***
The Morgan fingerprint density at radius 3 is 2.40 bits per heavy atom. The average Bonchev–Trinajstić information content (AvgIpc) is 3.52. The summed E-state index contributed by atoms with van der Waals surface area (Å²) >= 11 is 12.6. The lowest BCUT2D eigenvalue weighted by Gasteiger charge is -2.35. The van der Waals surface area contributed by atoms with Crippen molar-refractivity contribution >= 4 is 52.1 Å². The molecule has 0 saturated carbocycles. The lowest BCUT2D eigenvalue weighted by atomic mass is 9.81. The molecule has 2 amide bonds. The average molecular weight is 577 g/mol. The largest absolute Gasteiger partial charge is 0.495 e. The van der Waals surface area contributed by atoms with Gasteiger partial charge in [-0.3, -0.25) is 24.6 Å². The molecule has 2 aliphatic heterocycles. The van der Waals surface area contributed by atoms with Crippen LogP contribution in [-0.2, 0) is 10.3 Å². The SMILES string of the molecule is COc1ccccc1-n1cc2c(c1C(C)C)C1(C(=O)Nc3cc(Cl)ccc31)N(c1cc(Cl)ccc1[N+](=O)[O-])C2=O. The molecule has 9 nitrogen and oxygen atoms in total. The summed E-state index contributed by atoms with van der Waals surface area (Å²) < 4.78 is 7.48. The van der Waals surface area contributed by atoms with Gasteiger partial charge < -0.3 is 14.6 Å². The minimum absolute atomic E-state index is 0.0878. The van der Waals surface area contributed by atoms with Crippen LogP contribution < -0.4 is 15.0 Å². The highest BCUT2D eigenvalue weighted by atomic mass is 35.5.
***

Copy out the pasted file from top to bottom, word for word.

The Morgan fingerprint density at radius 3 is 2.40 bits per heavy atom. The average Bonchev–Trinajstić information content (AvgIpc) is 3.52. The summed E-state index contributed by atoms with van der Waals surface area (Å²) >= 11 is 12.6. The lowest BCUT2D eigenvalue weighted by Gasteiger charge is -2.35. The van der Waals surface area contributed by atoms with Crippen molar-refractivity contribution >= 4 is 52.1 Å². The molecule has 0 saturated carbocycles. The lowest BCUT2D eigenvalue weighted by atomic mass is 9.81. The molecule has 2 amide bonds. The average molecular weight is 577 g/mol. The largest absolute Gasteiger partial charge is 0.495 e. The van der Waals surface area contributed by atoms with Gasteiger partial charge in [-0.3, -0.25) is 24.6 Å². The molecule has 2 aliphatic heterocycles. The van der Waals surface area contributed by atoms with Crippen LogP contribution in [-0.2, 0) is 10.3 Å². The SMILES string of the molecule is COc1ccccc1-n1cc2c(c1C(C)C)C1(C(=O)Nc3cc(Cl)ccc31)N(c1cc(Cl)ccc1[N+](=O)[O-])C2=O. The molecule has 9 nitrogen and oxygen atoms in total. The summed E-state index contributed by atoms with van der Waals surface area (Å²) < 4.78 is 7.48. The van der Waals surface area contributed by atoms with Gasteiger partial charge < -0.3 is 14.6 Å². The minimum absolute atomic E-state index is 0.0878. The van der Waals surface area contributed by atoms with Crippen LogP contribution < -0.4 is 15.0 Å². The highest BCUT2D eigenvalue weighted by atomic mass is 35.5.